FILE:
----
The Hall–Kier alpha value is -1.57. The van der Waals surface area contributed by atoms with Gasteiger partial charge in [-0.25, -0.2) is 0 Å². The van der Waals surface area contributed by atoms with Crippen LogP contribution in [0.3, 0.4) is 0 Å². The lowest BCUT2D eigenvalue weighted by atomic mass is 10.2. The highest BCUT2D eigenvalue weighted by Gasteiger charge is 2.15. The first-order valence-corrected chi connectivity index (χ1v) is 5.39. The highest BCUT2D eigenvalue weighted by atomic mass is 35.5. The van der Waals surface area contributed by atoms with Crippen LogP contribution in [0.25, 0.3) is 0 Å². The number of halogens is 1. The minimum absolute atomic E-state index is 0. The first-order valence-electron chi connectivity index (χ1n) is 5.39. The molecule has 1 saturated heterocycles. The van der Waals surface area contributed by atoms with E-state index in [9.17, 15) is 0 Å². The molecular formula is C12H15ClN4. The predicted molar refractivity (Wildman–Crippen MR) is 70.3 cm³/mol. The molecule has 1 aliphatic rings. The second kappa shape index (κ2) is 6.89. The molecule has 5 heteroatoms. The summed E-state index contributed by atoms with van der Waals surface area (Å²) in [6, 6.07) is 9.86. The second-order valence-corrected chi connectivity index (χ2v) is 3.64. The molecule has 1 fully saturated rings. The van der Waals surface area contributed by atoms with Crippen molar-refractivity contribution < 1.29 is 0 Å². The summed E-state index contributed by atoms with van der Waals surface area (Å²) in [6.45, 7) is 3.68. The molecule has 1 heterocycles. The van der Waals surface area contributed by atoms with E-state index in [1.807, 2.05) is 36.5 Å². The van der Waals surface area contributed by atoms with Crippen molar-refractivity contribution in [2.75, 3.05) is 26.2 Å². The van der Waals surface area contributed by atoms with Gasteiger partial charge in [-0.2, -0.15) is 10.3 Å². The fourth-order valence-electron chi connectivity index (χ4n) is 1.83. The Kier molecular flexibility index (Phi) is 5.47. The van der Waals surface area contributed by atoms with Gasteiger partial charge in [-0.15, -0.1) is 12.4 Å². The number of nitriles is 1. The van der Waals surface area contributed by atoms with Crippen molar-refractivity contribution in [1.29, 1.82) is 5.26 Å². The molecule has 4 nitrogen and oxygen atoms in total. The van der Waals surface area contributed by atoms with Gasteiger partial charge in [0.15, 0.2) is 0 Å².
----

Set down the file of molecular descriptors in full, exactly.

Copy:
The Hall–Kier alpha value is -1.57. The van der Waals surface area contributed by atoms with Gasteiger partial charge in [-0.25, -0.2) is 0 Å². The van der Waals surface area contributed by atoms with Crippen LogP contribution in [0.3, 0.4) is 0 Å². The lowest BCUT2D eigenvalue weighted by atomic mass is 10.2. The highest BCUT2D eigenvalue weighted by Gasteiger charge is 2.15. The first-order valence-corrected chi connectivity index (χ1v) is 5.39. The highest BCUT2D eigenvalue weighted by atomic mass is 35.5. The van der Waals surface area contributed by atoms with Crippen LogP contribution in [0.25, 0.3) is 0 Å². The number of halogens is 1. The minimum absolute atomic E-state index is 0. The first-order valence-electron chi connectivity index (χ1n) is 5.39. The molecule has 1 saturated heterocycles. The van der Waals surface area contributed by atoms with E-state index in [9.17, 15) is 0 Å². The molecular formula is C12H15ClN4. The predicted molar refractivity (Wildman–Crippen MR) is 70.3 cm³/mol. The molecule has 1 aliphatic rings. The second kappa shape index (κ2) is 6.89. The molecule has 5 heteroatoms. The summed E-state index contributed by atoms with van der Waals surface area (Å²) in [6, 6.07) is 9.86. The second-order valence-corrected chi connectivity index (χ2v) is 3.64. The molecule has 1 fully saturated rings. The van der Waals surface area contributed by atoms with Crippen molar-refractivity contribution < 1.29 is 0 Å². The summed E-state index contributed by atoms with van der Waals surface area (Å²) in [6.45, 7) is 3.68. The molecule has 1 heterocycles. The van der Waals surface area contributed by atoms with E-state index in [1.807, 2.05) is 36.5 Å². The van der Waals surface area contributed by atoms with Crippen molar-refractivity contribution in [2.75, 3.05) is 26.2 Å². The van der Waals surface area contributed by atoms with Gasteiger partial charge in [-0.2, -0.15) is 10.3 Å². The fourth-order valence-electron chi connectivity index (χ4n) is 1.83. The Kier molecular flexibility index (Phi) is 5.47. The van der Waals surface area contributed by atoms with Gasteiger partial charge in [-0.15, -0.1) is 12.4 Å². The number of nitriles is 1. The van der Waals surface area contributed by atoms with Crippen molar-refractivity contribution in [1.29, 1.82) is 5.26 Å². The molecule has 4 nitrogen and oxygen atoms in total. The van der Waals surface area contributed by atoms with Gasteiger partial charge in [0.15, 0.2) is 0 Å².